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Re: DNSSEC indicator

From: Stuart E. Schechter <ses@ll.mit.edu>
Date: Fri, 13 Apr 2007 11:06:16 -0400
To: "'Web Security Context WG'" <public-wsc-wg@w3.org>
CC: Dan Schutzer <dan.schutzer@fstc.org>
Message-ID: <C24514A8.1250B%ses@ll.mit.edu>

This is the proposal I first discussed at the W3C meeting at Citibank in
March of last year.  I'd be happy to share the draft individually with
working group participants, but I haven't received approval to post it on
publicly archived lists.

The proposal adds a new record to the domain name system.  Browsers can
query the DNS for this record before contacting a named site, just as they
would query the address record for the site.  If the record is present and
certain flags are set, browsers will activate HTTPS before initiating a web
connection to the site's domain name.  Users are thus freed from the
responsibility of activating HTTPS or ensuring that HTTPS was activated.

The proposal is closely tied to DNSSEC because DNSSEC protects this records
against attacks that would modify it or make it appear to be absent.

Cheers

Stuart

> From: Dan Schutzer <dan.schutzer@fstc.org>
> Date: Fri, 13 Apr 2007 07:03:06 -0400
> To: "'Stuart E. Schechter'" <ses@ll.mit.edu>
> Cc: 'Web Security Context WG' <public-wsc-wg@w3.org>, 'Dan Schutzer'
> <dan.schutzer@fstc.org>
> Subject: DNSSEC indicator
> 
> Stuart can you elaborate on:
> 
>  
> 
> I have been working on a new standard that would employ DNSSEC to reduce,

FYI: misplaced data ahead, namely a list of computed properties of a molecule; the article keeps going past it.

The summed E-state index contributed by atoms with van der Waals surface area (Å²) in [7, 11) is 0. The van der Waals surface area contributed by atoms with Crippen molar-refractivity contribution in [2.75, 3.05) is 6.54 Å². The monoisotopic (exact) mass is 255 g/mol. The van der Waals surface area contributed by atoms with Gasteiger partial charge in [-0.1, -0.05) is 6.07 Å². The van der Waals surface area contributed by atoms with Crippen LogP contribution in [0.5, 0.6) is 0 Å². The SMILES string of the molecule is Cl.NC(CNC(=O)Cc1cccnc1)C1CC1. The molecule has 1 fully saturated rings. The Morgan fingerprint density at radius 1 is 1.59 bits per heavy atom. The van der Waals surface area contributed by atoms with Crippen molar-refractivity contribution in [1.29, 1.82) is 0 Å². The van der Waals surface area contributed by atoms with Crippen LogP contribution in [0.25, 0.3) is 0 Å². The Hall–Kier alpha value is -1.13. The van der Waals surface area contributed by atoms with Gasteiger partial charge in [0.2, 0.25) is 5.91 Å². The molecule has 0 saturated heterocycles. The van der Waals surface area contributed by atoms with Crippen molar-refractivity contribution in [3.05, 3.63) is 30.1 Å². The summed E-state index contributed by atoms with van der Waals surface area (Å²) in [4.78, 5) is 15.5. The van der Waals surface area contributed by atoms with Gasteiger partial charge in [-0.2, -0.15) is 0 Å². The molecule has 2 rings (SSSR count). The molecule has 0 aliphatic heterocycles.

> 
> rather than increase, the amount of security information that users need to
> 
> be made aware of.  The standard removes the need for users to pay attention
> 
> to the browser padlock icon and other HTTPS indicators.
> 
>  
> 
> Thanks 
> 
>  
> 
> Dan Schutzer
> 
> -----Original Message-----
> From: public-wsc-wg-request@w3.org [mailto:public-wsc-wg-request@w3.org] On
> Behalf Of Stuart E. Schechter
> Sent: Thursday, April 12, 2007 3:58 PM
> To: Web Security Context WG
> Subject: Re: DNSSEC indicator
> 
>  
> 
>  
> 
> I just realized I followed suit in sending this to the wrong address. -s
> 
>  
> 
> ------ Forwarded Message
> 
> From: "Stuart E. Schechter" <ses@ll.mit.edu>
> 
> Subject: Re: DNSSEC indicator
> 
>  
> 
>> From: <michael.mccormick@wellsfargo.com>
> 
>  
> 
>> One issue SwedBank has run into as DNSSEC rolls out in Sweden (quoting
> Kjell's
> 
>> presentation): "Will Microsoft and Mozilla implement a DNSSEC indicator in
> 
>> their browsers?"
> 
> ...  
> 
>> My personal opinion is DNSSEC should probably be another input to the
> agent
> 
>> security context display along with the others we've talked about (e.g.,
> 
>> SSL/TLS).  There are some practical obstacles to overcome -- for instance
> the
> 
>> name resolver built into the client OS or browser has to be DNSSEC-capable
> as
> 
>> a prerequisite for this -- but it seems it ought to be on the roadmap.  I
> 
>> believe DNSSEC has more potential benefit if it's visible to end users.
> 
>  
> 
> Michael:
> 
>  
> 
>    I'm a strong advocate of DNSSEC, but I'm certain it will fail users are
> 
> required to notice an indictor of its presence or absence.  SSL indicators
> 
> are visible to end users and users don't notice them.
> 
>  
> 
>    I have been working on a new standard that would employ DNSSEC to reduce,
> 
> rather than increase, the amount of security information that users need to
> 
> be made aware of.  The standard removes the need for users to pay attention
> 
> to the browser padlock icon and other HTTPS indicators.  When I've talked to
> 
> folks at Mozilla and on Microsoft's IE team, I've found the generally agree
> 
> that this is the area where DNSSEC can provide value to them.  Alas, because
> 
> it introduces a new record into the DNS, it is out of scope for this working
> 
> group.
> 
>  
> 
>    When it comes to security indicators, more is not necessarily better.
> 
>  
> 
>    Cheers
> 
>  
> 
>    Stuart
> 
>  
> 
>  
> 
>  
> 
>  
> 
Received on Friday, 13 April 2007 15:20:41 GMT

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